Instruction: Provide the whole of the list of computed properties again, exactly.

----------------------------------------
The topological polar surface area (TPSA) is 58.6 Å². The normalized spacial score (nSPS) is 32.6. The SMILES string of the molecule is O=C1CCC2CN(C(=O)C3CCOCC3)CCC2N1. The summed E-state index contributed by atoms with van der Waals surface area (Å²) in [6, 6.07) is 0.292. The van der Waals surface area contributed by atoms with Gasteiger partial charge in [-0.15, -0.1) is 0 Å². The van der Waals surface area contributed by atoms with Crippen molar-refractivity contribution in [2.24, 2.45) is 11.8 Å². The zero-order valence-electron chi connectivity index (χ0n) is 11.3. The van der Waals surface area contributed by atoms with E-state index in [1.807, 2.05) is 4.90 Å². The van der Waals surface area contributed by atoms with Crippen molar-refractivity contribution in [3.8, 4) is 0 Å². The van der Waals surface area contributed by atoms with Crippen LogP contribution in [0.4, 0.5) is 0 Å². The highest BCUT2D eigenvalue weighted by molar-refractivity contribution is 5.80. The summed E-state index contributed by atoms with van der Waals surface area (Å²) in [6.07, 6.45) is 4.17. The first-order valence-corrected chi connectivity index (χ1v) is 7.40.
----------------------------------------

The topological polar surface area (TPSA) is 58.6 Å². The normalized spacial score (nSPS) is 32.6. The SMILES string of the molecule is O=C1CCC2CN(C(=O)C3CCOCC3)CCC2N1. The summed E-state index contributed by atoms with van der Waals surface area (Å²) in [6, 6.07) is 0.292. The van der Waals surface area contributed by atoms with Gasteiger partial charge in [-0.15, -0.1) is 0 Å². The van der Waals surface area contributed by atoms with Crippen molar-refractivity contribution in [2.24, 2.45) is 11.8 Å². The zero-order valence-electron chi connectivity index (χ0n) is 11.3. The van der Waals surface area contributed by atoms with E-state index in [1.807, 2.05) is 4.90 Å². The van der Waals surface area contributed by atoms with Crippen molar-refractivity contribution in [3.8, 4) is 0 Å². The van der Waals surface area contributed by atoms with Crippen LogP contribution in [0.4, 0.5) is 0 Å². The highest BCUT2D eigenvalue weighted by molar-refractivity contribution is 5.80. The summed E-state index contributed by atoms with van der Waals surface area (Å²) in [6.07, 6.45) is 4.17. The first-order valence-corrected chi connectivity index (χ1v) is 7.40.